September 25, 2009

How to determine whether damp is a problem in your home.

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Mould

Mould

A good, dry basement can be a great feature to have in your home.  Its uses are numerous… a home office, recreation room, or just for storage. If, on the other hand, you have a problem basement that is damp and mouldy, you have what amounts to a liability. Damp basements are not only unhealthy petri dishes of bacterial growth, they can also diminish the value of your home.

In fact, the mould and mildew that’s found in damp basements can be a leading factor in poor indoor air quality, increasing the chances of allergies, respiratory problems and other health-related issues.

There are a couple of reasons that you may experience dampness in your basement, beginning with the most obvious… the foundation of your home.

While damp basements are often associated with older homes, if enough rain falls and saturates the ground, even owners of new homes may find their basements flooded. Old basement waterproofing weakens over time and will need to be replaced using more modern methods, and homes shift and settle after awhile resulting in fissures and small cracks in the foundation.

In addition, the drainage system around your home may no longer pull the water away from the foundation like it should, resulting in seepage.

Another source of incoming water may be through a stairwell door, or around window seals.

These problems are a relatively easy fix and it begins with the next heavy downpour.  As it’s raining, walk around your home to see if the water is draining away from your home as it should, or if it’s puddling around the foundation. If drainage appears to be the problem – or one of the problems – it then becomes a matter of adjusting your landscaping.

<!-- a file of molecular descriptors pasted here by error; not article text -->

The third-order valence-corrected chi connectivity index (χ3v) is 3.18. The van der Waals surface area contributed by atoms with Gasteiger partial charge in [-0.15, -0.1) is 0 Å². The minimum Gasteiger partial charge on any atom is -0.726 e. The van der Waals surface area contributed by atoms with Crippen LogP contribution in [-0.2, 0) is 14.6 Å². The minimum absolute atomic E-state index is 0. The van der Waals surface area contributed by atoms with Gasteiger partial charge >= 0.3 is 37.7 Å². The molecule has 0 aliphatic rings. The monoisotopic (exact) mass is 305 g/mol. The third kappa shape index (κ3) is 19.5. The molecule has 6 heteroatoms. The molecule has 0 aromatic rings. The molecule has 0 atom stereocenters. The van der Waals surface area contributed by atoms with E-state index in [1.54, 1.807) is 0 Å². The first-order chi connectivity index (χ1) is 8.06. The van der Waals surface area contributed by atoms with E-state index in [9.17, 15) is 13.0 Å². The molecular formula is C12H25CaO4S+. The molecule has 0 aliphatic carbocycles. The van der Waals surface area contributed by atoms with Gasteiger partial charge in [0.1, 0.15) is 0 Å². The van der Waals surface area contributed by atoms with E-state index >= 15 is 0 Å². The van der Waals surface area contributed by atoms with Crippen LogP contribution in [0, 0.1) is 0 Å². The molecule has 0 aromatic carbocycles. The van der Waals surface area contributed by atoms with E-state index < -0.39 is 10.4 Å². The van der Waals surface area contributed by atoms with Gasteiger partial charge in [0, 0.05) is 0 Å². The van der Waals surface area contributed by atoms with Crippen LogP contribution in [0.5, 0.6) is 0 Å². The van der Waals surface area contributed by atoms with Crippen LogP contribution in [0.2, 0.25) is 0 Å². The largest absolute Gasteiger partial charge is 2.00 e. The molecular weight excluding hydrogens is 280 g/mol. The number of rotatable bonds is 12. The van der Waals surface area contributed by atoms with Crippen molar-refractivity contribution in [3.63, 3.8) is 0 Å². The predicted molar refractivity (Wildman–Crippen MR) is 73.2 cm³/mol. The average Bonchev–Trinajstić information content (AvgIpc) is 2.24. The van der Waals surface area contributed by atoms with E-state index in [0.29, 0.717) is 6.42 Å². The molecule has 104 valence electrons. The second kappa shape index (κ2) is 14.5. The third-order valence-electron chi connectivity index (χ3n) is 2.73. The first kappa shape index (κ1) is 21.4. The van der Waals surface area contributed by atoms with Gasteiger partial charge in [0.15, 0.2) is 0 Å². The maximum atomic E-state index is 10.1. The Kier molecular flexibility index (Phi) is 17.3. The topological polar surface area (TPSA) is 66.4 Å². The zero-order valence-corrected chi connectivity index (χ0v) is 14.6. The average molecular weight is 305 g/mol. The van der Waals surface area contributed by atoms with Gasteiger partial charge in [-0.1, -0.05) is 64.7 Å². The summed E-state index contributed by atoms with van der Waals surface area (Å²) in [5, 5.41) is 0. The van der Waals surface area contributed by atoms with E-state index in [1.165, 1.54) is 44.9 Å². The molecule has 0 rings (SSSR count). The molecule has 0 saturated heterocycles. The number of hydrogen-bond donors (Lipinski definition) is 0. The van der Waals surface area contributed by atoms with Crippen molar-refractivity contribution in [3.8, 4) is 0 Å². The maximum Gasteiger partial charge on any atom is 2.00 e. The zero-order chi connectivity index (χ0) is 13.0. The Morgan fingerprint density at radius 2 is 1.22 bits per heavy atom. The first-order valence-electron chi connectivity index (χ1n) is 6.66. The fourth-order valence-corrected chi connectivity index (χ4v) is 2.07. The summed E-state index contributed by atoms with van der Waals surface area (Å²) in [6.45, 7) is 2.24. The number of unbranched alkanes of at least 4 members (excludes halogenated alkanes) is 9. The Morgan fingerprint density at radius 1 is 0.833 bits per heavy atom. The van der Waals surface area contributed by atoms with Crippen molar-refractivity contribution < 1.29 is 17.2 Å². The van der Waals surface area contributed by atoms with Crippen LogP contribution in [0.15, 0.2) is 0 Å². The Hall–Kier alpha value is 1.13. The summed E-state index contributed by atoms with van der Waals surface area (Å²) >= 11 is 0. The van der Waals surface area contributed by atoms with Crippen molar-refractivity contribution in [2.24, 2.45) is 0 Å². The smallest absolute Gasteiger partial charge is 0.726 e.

Build the ground up around your home so as to create a slope.  Clean out your rain gutters and adjust the drainpipes so that the rain is directed away from your home. Then, take a look at the concrete work around your home i.e. sidewalks and driveways. Sometimes time and erosion can cause them to become uneven and lean, pulling the water towards your foundation.

Inside the home, you’ll want to do a close visual inspection of your basement walls and windows, marking the areas that leak, so that you can come back and caulk them after the rain stops. If you realize that windows and stairways are a source of leaks, many homeowners have success stopping the leaks by putting a roof or cover over them.

In areas with a high water table, where the ground is unusually damp even when it hasn’t rained, you may need to resort to a sump pump and drain system. Basically, pipes with holes are placed beneath the basement floor. The water from the soil seeps into the pipes, which deposits the water in a concrete well. A sump pump sucks the water out of the well and drains it away from your home.

Another condition that can cause a damp basement is condensation.  You can tell if condensation is your problem by the level of moisture that you find on the surfaces of items in your basement – sort of like how the morning dew lays on your outdoor furniture.

Condensation in a basement is essentially caused by poor air circulation and high humidity. Therefore, it can usually be fixed by using a dehumidifier, venting your dryer outside, and opening windows on high humidity days to allow the air to circulate.

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